New-market disruption in the legal industry: A study of the market for home ownership change insurance in Norway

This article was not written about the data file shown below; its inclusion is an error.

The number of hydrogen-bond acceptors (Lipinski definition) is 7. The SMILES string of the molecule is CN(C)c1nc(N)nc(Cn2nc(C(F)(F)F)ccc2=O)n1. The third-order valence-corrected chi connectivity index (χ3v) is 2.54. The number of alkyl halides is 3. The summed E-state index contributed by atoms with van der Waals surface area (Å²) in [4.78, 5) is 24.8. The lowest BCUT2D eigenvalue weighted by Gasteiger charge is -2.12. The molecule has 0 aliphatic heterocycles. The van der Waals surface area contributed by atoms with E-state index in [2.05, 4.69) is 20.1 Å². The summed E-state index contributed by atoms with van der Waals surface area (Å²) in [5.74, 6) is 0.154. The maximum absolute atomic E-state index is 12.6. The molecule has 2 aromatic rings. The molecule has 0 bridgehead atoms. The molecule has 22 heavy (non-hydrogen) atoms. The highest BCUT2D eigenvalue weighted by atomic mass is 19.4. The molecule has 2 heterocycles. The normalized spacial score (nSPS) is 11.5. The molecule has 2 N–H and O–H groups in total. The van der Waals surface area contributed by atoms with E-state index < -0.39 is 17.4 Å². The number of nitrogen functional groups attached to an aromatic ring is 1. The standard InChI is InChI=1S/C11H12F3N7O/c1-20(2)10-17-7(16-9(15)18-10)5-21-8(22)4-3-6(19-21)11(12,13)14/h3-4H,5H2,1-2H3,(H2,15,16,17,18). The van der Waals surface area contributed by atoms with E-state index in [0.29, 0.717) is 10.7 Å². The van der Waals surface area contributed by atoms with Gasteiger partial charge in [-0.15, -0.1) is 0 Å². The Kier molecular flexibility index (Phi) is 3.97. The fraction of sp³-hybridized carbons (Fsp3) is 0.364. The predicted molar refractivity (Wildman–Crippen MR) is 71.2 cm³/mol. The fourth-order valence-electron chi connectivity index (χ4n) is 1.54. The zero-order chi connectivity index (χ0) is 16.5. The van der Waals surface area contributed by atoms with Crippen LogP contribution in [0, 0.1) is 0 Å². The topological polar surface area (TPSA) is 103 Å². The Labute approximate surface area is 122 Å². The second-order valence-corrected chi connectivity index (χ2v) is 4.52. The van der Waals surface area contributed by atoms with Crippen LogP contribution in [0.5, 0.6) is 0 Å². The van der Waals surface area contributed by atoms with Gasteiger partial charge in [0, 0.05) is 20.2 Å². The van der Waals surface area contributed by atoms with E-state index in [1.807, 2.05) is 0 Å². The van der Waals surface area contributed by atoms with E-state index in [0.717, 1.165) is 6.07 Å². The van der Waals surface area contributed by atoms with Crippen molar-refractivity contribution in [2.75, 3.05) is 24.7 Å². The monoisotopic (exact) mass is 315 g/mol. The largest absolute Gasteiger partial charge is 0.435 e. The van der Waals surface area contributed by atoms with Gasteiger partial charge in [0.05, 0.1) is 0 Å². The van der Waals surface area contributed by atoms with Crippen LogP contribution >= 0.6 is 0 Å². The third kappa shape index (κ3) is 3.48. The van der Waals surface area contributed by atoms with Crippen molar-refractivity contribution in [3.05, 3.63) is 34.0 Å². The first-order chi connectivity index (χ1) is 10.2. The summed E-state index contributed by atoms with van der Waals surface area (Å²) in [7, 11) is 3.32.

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This thesis investigates the role of home ownership change insurance companies in relation to law firms services within the niche of handling claims for home sellers. Based on a review of literature on disruptive innovation the thesis presents a study of cases in Oslo District Court and the Norwegian Courts of Appeal from the years 1993 until 2013. In addition available figures from the Norwegian insurance company Protector is presented. The sets of cases from the courts showed that from the Home Ownership Act was introduced in Norway in 1993 the number of cases increased gradually until 2000, while all sellers were represented by law firms. Then HOC insurance companies gradually displaced law firms during the years from 2001 to 2013. The substitution process started out in the middle and lower segment of the market, while law firms have kept many of the clients with the most expensive houses. The introduction of HOC insurance in Norway was characterized by the entrance of several providers, and many of them quit the market before 2004 because of bad profitability and negative publicity. In 2013 only a few, but profitable HOC insurance companies were left. The analysis shows that the claims handling done by HOC insurance companies do not differ much from the work performed in law firms. The market around 1995 for law firms services within this niche was around 50 MNOK and the market for HOC insurance in 2012 was around 800 MNOK, thus a 20 fold potential for both incumbents and entrants. This new market has been captured by a new industry, which has positioned itself between law firms and insurance companies.This thesis recommends future potential legal service providers to examine niches of legal work. Especially if there can be identified a segment of the market that has an unmet legal need in the lower end. The story of the Norwegian HOC insurance companies showed that the innovation itself were not unattainable to law firms. It was the business model that caused the problems. Existing law firms should watch innovations within legal niches, and claim their part of the new types of legal work that will be performed in the future. To have the greatest odds to succeed, they should choose the appropriate business model and organization within each niche. It is illustrating for the potential of legal innovation that the new market described in this thesis generates more revenue than the largest Norwegian law firm. Law firms should also be aware of thinking that the existence of the traditional way of competing means that disruption does not address them, or that the process of disruption stops at a certain percent of the market. To make the theory of disruption more applicable on the legal and similar industries, more research should be done to understand which circumstances that affect the substitution process for this type of services.